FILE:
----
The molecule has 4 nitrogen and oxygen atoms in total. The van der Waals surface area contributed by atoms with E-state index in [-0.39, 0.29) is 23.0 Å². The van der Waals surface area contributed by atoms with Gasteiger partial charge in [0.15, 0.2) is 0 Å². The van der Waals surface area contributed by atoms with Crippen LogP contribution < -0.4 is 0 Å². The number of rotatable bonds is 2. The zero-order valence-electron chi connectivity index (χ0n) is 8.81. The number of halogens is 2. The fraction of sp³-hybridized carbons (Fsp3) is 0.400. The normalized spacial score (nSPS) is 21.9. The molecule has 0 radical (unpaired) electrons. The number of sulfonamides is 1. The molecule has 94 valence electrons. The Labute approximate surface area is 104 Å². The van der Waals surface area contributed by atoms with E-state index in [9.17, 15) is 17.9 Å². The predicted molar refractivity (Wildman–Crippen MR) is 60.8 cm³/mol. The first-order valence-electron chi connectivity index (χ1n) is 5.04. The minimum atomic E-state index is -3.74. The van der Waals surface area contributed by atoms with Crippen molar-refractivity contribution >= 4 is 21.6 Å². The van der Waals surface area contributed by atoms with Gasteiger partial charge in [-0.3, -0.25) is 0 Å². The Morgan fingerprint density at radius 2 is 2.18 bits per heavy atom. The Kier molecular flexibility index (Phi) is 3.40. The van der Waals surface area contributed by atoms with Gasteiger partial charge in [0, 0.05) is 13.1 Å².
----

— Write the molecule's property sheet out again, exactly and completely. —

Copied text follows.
The molecule has 4 nitrogen and oxygen atoms in total. The van der Waals surface area contributed by atoms with E-state index in [-0.39, 0.29) is 23.0 Å². The van der Waals surface area contributed by atoms with Gasteiger partial charge in [0.15, 0.2) is 0 Å². The van der Waals surface area contributed by atoms with Crippen LogP contribution < -0.4 is 0 Å². The number of rotatable bonds is 2. The zero-order valence-electron chi connectivity index (χ0n) is 8.81. The number of halogens is 2. The fraction of sp³-hybridized carbons (Fsp3) is 0.400. The normalized spacial score (nSPS) is 21.9. The molecule has 0 radical (unpaired) electrons. The number of sulfonamides is 1. The molecule has 94 valence electrons. The Labute approximate surface area is 104 Å². The van der Waals surface area contributed by atoms with E-state index in [9.17, 15) is 17.9 Å². The predicted molar refractivity (Wildman–Crippen MR) is 60.8 cm³/mol. The first-order valence-electron chi connectivity index (χ1n) is 5.04. The minimum atomic E-state index is -3.74. The van der Waals surface area contributed by atoms with Crippen molar-refractivity contribution >= 4 is 21.6 Å². The van der Waals surface area contributed by atoms with Gasteiger partial charge in [-0.3, -0.25) is 0 Å². The Morgan fingerprint density at radius 2 is 2.18 bits per heavy atom. The Kier molecular flexibility index (Phi) is 3.40. The van der Waals surface area contributed by atoms with Gasteiger partial charge in [0, 0.05) is 13.1 Å².